There are, of course, differences but I think we've already covered that ground pretty well so I won't start all that up again. But I thank you for answering my question.

Chalicechick

This is a great topic. I will probably hit it on my blog at some point. My husband and I run things similarly, but there are a few things more specific to us.

1. My husband and I are both VERY moody and our moods tend to match. If he's depressed, I can't maintain a good mood and vice versa. So it is very much in both of our interests to keep the other one happy. This leads to a delicate power dynamic.

2. We each have certain Deanships within the marriage. Social obligations are largely my job, he takes care of financial stuff and fixing up the house. He decided when it was time to get a TIVO, I painted the bedroom blue. He makes sure most of the bills get paid, I hire and fire the housekeepers and make sure they do a good job. I buy art, he buys major appliances. Yes, these fall onto typical gender lines. But he's a financial whiz and I'm a more creative type, so we try to play to our own strengths.

CC

Barbara Preuninger

I noticed that no one took on my argument talking about "monarchy v. democracy". A very non-bitter, pleasant post, I might add. And I was really hoping for an honest disagreement to that particular argument.

Hmph.

Well, I'm still wondering: how do we get by in the U.S. when we have 3 branches of government designed to balance each other out? There's no "one person" who gets to make "the final decision", is there? At least not about every matter. And if it works OK on a large scale, then how much easier is it between two individuals?

j0

My husband and I also do things along these same lines. One important thing you touched on, HF, was the recognition of how critical it is that the resolution of the problem is more important than "winning" the argument, whatever it is (which is sort of ironic for a couple of lawyers, but then I've always been a resolution-oriented attorney, not a scorched earth attorney). Which is why a quasi-consensus decision making amongst equals is, in my opinion, far superior to an approach when one person always has the ultimate decision making power - as discussed in your earlier post. If someone is used to always 'winning' any debate, not only are they going to be less likely to listen to other views, but the one who always 'loses' stops feeling the need to justify their point of view, b/c their point of view doesn't matter.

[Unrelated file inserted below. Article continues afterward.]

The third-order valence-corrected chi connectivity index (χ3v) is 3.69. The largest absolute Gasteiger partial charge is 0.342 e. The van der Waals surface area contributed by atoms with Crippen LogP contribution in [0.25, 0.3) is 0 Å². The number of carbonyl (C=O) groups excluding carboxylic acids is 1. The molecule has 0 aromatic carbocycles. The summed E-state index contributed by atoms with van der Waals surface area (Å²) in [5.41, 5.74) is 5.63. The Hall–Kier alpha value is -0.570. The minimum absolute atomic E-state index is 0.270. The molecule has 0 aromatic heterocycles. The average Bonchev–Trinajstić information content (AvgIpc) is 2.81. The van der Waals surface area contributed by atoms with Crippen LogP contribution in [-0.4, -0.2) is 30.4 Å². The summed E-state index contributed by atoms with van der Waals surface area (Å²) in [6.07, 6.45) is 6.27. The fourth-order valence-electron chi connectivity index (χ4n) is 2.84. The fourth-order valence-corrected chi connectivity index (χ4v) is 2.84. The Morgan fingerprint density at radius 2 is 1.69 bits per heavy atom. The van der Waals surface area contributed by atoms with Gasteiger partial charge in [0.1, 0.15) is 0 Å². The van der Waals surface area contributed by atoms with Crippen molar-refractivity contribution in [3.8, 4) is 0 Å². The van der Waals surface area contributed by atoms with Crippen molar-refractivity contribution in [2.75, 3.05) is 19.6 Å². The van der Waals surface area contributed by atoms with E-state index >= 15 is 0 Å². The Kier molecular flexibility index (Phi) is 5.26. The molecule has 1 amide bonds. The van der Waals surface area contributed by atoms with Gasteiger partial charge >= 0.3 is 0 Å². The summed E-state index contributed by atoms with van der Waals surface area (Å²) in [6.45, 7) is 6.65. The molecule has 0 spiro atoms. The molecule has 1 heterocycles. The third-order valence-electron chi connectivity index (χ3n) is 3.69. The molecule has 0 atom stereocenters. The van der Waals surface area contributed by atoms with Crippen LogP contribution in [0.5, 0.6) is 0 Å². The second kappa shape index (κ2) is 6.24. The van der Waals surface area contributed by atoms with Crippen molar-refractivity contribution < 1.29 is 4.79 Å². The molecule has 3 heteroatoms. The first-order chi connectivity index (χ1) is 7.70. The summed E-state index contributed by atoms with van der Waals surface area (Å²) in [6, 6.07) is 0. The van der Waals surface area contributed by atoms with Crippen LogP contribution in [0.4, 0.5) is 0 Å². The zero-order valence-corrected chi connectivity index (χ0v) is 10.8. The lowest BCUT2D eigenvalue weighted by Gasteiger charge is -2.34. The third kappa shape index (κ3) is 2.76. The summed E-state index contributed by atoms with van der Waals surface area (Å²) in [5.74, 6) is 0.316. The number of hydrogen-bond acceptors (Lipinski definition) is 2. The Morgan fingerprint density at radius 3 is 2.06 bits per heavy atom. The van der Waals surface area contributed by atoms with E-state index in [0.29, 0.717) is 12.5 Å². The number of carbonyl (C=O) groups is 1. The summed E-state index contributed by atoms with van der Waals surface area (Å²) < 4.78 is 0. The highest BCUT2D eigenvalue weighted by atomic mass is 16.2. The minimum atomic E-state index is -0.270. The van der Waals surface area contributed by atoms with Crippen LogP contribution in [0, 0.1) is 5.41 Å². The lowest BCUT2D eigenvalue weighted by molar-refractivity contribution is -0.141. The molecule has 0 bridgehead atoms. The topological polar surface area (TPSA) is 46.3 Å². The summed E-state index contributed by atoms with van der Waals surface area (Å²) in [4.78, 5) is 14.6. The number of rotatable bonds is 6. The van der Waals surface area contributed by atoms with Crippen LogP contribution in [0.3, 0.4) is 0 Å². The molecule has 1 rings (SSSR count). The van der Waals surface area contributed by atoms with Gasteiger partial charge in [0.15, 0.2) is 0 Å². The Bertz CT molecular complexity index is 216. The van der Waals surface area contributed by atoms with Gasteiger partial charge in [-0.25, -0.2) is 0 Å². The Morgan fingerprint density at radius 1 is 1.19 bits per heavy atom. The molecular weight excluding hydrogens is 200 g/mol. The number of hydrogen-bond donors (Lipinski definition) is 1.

As a side note, a funny thing my husband & I have discovred over the years is that we are far more likely to lose our tempers if we are hungry. So whenever one or both of us starts getting snippy we just say "time for lunch!" and usually if we couldn't agree on a solution before, we usually can after, assuming we can even remember what it was the aggravated us in the first place. The power of breaking bread - it works, even after over a decade together.

AndiF

One aspect of a marriage where one person is always has the final authority that rarely gets considered is the how unfair it is to the spouse who is always ultimately responsible for making decisions. I've been married for 34 years and our biggest fights haven't been over one of us insisting on a decision but over one of us feeling that the other person was abdicating his/her responsibility to be a part of the decision.

What's more, saying that one person will always have the final say means that there is less of an incentive to make the sometimes difficult effort of working toward the best solution.